Game inventor: Charles Titus


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Charles Titus (1923-2011) was a mathematician whose professional life encompassed a wide range of activities and accomplishments.

He was born June 23, 1923, in Mount Clemens, MI and received his BA degree from the University of Detroit in 1944; his Master's degree in mathematicas from Brown University in 1946; and his Ph.D. in mathematics from the University of Syracuse in 1948. After graduation he taught for one year at the University of Syracuse. There he met Marian Brackett, who was working on her Master of Fine Arts degree. They married later that year when Chuck joined the faculty of the University of Michigan in Ann Arbor, where he was a professor until his retirement in 1989.

In the early decades of Professor Titus' career, his work centered on topological generalizations of the Riemann Mapping Theorem. In the late 1960s, he proved a famous conjecture of Caratheodory: that every closed convex, analytic sphere-like surface has at least two umbilics (i.e., singularities of the curvature). Later, he worked on the theorems in the singularity theory of sense-preserving and area-preserving maps and in perturbation theory of degenerate critical points, and in mathematical economics.

His work was always characterized by insightful geometric intuition into analytic problems. His work was especially well received in Europe, where he made extended visits to universities in Pisa, Copenhagen, Bonn, Arhus, Helsinki, Strasbourg, and, most important, to the Institut des Hautes Etudes Scientifiques in Paris. In 1958-59, Professor Titus spent an academic year at the University of Berkeley.

Chuck's primary mathematical interests were in topological generalizations of function theory and in various classical global problems in differential geometry. His main hobby was the development of "design modules" wherein certain sets of basic elements can produce large numbers of different design patterns.

In the 1950s, Charles Titus began a collaboration with Craige Schensted that led to the invention of a number of challenging and popular abstract board games, including "Y" and "Kaliko", both now produced by Kadon. Up until 1992, Kaliko was being produced and marketed nationwide by Chuck's son, Stephen Titus. The game went into hiatus until 1995, when Kadon Enterprises, Inc., took over publication under exclusive license.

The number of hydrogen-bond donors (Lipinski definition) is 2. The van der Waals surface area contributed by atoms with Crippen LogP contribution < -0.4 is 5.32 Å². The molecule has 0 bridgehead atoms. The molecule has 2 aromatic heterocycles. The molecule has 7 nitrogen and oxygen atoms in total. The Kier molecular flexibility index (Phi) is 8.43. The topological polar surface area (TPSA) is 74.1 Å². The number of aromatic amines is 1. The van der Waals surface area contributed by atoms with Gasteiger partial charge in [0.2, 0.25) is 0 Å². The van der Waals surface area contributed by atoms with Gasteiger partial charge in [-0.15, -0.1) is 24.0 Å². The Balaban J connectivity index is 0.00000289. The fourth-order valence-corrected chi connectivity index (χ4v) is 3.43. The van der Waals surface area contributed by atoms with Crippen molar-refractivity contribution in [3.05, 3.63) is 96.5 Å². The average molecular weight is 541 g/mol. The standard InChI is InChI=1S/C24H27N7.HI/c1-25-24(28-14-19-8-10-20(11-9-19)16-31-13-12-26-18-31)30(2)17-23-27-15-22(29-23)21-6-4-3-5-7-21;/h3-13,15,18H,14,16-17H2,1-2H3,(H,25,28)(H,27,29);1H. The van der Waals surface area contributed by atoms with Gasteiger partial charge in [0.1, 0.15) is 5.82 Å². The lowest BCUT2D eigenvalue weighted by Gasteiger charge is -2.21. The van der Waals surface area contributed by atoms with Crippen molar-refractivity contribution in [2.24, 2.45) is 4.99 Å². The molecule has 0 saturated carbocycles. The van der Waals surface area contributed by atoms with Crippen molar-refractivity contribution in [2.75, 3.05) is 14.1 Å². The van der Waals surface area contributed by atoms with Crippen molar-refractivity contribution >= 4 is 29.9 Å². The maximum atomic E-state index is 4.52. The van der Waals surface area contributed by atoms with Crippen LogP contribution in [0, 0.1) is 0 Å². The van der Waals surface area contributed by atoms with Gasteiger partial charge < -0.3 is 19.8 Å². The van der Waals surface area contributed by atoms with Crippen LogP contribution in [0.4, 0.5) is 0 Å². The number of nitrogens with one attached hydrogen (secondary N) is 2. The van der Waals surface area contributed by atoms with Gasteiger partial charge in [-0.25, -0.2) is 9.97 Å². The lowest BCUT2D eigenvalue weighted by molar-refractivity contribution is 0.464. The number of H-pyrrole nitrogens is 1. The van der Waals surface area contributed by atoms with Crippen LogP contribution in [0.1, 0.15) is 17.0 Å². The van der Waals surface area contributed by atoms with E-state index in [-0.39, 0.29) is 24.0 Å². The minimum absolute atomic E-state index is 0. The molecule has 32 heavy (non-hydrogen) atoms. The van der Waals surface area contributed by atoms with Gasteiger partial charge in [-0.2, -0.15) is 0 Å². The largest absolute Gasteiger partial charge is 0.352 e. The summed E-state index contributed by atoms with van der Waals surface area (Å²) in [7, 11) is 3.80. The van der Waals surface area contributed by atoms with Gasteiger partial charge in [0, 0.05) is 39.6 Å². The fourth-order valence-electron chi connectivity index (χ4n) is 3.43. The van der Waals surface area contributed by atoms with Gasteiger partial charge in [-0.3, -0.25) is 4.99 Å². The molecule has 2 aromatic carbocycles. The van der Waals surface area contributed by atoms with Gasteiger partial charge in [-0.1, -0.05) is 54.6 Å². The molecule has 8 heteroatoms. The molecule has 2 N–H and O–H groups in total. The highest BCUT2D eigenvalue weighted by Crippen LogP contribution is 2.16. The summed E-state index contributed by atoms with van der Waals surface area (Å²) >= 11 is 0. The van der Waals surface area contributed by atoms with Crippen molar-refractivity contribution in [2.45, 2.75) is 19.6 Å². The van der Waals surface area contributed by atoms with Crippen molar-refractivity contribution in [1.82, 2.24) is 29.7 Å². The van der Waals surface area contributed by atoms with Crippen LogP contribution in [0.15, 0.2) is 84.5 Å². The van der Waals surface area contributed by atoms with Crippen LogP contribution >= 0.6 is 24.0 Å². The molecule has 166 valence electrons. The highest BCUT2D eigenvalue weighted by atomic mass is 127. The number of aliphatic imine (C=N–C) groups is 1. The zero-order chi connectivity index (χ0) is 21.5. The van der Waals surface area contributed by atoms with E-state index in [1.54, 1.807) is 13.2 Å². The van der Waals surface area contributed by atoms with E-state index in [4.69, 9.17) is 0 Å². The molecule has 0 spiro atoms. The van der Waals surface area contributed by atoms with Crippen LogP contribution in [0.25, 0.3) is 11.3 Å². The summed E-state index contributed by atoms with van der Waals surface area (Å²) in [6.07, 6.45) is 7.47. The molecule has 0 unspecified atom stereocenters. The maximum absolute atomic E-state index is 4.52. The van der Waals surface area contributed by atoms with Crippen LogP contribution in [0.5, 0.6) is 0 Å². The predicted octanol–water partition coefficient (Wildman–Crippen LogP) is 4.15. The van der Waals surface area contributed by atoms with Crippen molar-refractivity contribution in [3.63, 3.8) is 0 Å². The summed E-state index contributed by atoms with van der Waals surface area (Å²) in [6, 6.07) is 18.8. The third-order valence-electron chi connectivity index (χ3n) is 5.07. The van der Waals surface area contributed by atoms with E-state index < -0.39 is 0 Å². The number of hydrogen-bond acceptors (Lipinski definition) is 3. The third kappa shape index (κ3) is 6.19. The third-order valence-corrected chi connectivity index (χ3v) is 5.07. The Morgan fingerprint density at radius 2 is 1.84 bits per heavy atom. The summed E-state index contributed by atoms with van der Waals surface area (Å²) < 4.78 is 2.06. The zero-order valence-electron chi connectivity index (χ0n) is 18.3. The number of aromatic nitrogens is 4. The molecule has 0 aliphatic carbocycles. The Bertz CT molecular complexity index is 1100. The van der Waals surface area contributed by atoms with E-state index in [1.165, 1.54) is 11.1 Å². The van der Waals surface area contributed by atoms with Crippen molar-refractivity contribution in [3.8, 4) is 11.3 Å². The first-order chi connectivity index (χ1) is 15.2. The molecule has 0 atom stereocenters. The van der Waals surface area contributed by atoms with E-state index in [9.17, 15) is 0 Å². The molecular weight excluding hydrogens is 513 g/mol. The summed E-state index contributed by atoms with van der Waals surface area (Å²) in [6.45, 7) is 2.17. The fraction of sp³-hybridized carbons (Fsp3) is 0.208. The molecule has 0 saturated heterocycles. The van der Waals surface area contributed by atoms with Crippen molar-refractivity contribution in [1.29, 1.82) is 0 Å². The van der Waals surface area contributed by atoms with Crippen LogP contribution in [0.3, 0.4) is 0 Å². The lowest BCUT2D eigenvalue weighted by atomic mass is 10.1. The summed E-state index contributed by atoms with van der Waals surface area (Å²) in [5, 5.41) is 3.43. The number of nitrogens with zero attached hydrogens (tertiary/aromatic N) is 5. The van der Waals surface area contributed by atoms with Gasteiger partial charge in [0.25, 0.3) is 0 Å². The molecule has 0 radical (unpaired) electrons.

Charles Titus was known for his creativity in many aspects of his life. In particular, he was such an accomplished pianist that he was able to do exciting improvisations on the piano in jazz and blues. His quick wit and playfulness often made him the life of the party. He was a skillful sailor and as a young man sailed Lake St. Claire. He later sailed the British Virgin islands and off the coast of Denmark with his family.

Chuck loved nature, and the family spent seven summers in a cottage in the woods of Leelanau County on Lake Michigan. His desire for new and novel experiences, his sense of aesthetics, and his strong appreciation for the arts and for Mexican culture were all well fulfilled when, after his retirement, he and Marian spent 18 winters in San Miguel de Allende, Mexico. When Charles Titus passed away, he and Marian had been married for 60 years.

Marian is a very talented artist and sculptor, and their daughter, Kathleen, is also a fine artist. We are happy to host Kathy's webpages.

Chuck will be missed, and we honor his memory. We are grateful to have known this brilliant, kind and gentle man for those many years.



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